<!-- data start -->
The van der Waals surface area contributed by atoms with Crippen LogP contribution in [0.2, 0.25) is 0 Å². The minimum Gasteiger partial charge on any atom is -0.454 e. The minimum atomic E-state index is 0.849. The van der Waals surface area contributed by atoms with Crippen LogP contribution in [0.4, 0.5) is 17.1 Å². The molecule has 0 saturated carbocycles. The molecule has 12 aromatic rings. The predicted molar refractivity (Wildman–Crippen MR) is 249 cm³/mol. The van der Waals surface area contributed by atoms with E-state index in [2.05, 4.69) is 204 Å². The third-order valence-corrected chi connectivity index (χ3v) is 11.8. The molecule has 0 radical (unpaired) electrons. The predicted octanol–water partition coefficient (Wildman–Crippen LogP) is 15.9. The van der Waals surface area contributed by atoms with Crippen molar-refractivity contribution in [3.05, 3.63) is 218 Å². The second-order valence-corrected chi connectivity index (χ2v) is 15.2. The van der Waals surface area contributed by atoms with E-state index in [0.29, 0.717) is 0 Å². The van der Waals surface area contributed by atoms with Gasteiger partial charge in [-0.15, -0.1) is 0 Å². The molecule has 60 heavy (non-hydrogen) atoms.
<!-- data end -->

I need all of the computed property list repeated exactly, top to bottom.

The van der Waals surface area contributed by atoms with Crippen LogP contribution in [0.2, 0.25) is 0 Å². The minimum Gasteiger partial charge on any atom is -0.454 e. The minimum atomic E-state index is 0.849. The van der Waals surface area contributed by atoms with Crippen LogP contribution in [0.4, 0.5) is 17.1 Å². The molecule has 0 saturated carbocycles. The molecule has 12 aromatic rings. The predicted molar refractivity (Wildman–Crippen MR) is 249 cm³/mol. The van der Waals surface area contributed by atoms with E-state index in [2.05, 4.69) is 204 Å². The third-order valence-corrected chi connectivity index (χ3v) is 11.8. The molecule has 0 radical (unpaired) electrons. The predicted octanol–water partition coefficient (Wildman–Crippen LogP) is 15.9. The van der Waals surface area contributed by atoms with Crippen molar-refractivity contribution in [3.05, 3.63) is 218 Å². The second-order valence-corrected chi connectivity index (χ2v) is 15.2. The van der Waals surface area contributed by atoms with E-state index in [0.29, 0.717) is 0 Å². The van der Waals surface area contributed by atoms with Gasteiger partial charge in [-0.15, -0.1) is 0 Å². The molecule has 60 heavy (non-hydrogen) atoms.